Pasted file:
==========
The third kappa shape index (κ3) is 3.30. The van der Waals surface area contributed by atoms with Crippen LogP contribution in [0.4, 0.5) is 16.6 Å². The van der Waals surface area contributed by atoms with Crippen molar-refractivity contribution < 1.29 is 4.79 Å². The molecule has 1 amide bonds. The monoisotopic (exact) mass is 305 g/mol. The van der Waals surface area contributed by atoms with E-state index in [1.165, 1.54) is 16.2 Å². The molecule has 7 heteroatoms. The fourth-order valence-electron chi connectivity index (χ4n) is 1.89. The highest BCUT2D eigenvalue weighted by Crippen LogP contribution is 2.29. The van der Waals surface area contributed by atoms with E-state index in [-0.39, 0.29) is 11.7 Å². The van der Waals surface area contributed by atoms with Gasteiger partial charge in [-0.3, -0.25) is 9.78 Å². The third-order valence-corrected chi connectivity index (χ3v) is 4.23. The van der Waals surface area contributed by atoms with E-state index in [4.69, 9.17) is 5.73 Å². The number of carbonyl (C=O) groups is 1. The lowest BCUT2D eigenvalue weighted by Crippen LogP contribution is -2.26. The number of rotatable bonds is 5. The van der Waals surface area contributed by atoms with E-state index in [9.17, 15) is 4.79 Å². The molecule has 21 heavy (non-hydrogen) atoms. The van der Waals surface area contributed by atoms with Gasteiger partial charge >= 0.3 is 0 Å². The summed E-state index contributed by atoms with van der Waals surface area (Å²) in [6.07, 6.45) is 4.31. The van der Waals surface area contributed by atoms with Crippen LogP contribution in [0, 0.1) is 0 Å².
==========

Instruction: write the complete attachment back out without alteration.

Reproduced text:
The third kappa shape index (κ3) is 3.30. The van der Waals surface area contributed by atoms with Crippen LogP contribution in [0.4, 0.5) is 16.6 Å². The van der Waals surface area contributed by atoms with Crippen molar-refractivity contribution < 1.29 is 4.79 Å². The molecule has 1 amide bonds. The monoisotopic (exact) mass is 305 g/mol. The van der Waals surface area contributed by atoms with E-state index in [1.165, 1.54) is 16.2 Å². The molecule has 7 heteroatoms. The fourth-order valence-electron chi connectivity index (χ4n) is 1.89. The highest BCUT2D eigenvalue weighted by Crippen LogP contribution is 2.29. The van der Waals surface area contributed by atoms with E-state index in [-0.39, 0.29) is 11.7 Å². The van der Waals surface area contributed by atoms with Gasteiger partial charge in [-0.3, -0.25) is 9.78 Å². The third-order valence-corrected chi connectivity index (χ3v) is 4.23. The van der Waals surface area contributed by atoms with E-state index in [4.69, 9.17) is 5.73 Å². The number of carbonyl (C=O) groups is 1. The lowest BCUT2D eigenvalue weighted by Crippen LogP contribution is -2.26. The number of rotatable bonds is 5. The van der Waals surface area contributed by atoms with E-state index in [9.17, 15) is 4.79 Å². The molecule has 21 heavy (non-hydrogen) atoms. The van der Waals surface area contributed by atoms with Gasteiger partial charge >= 0.3 is 0 Å². The summed E-state index contributed by atoms with van der Waals surface area (Å²) in [6.07, 6.45) is 4.31. The van der Waals surface area contributed by atoms with Crippen LogP contribution in [0, 0.1) is 0 Å².